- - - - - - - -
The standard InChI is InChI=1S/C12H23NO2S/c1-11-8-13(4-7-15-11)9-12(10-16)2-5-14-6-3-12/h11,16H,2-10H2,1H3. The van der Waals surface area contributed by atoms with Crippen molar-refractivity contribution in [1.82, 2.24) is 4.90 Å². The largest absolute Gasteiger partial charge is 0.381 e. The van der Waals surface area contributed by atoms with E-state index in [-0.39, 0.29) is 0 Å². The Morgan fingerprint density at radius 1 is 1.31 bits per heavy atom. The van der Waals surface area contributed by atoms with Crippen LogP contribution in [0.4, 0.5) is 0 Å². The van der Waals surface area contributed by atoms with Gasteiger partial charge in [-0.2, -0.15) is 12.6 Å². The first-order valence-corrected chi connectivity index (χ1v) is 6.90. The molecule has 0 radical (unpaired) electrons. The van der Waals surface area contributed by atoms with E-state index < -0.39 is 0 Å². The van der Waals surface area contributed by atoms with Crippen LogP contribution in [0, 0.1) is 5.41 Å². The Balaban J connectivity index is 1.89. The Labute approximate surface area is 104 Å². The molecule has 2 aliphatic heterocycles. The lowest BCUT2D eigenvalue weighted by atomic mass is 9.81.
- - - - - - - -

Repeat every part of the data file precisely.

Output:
The standard InChI is InChI=1S/C12H23NO2S/c1-11-8-13(4-7-15-11)9-12(10-16)2-5-14-6-3-12/h11,16H,2-10H2,1H3. The van der Waals surface area contributed by atoms with Crippen molar-refractivity contribution in [1.82, 2.24) is 4.90 Å². The largest absolute Gasteiger partial charge is 0.381 e. The van der Waals surface area contributed by atoms with E-state index in [-0.39, 0.29) is 0 Å². The Morgan fingerprint density at radius 1 is 1.31 bits per heavy atom. The van der Waals surface area contributed by atoms with Crippen LogP contribution in [0.4, 0.5) is 0 Å². The van der Waals surface area contributed by atoms with Gasteiger partial charge in [-0.2, -0.15) is 12.6 Å². The first-order valence-corrected chi connectivity index (χ1v) is 6.90. The molecule has 0 radical (unpaired) electrons. The van der Waals surface area contributed by atoms with E-state index < -0.39 is 0 Å². The van der Waals surface area contributed by atoms with Crippen LogP contribution in [0, 0.1) is 5.41 Å². The Balaban J connectivity index is 1.89. The Labute approximate surface area is 104 Å². The molecule has 2 aliphatic heterocycles. The lowest BCUT2D eigenvalue weighted by atomic mass is 9.81.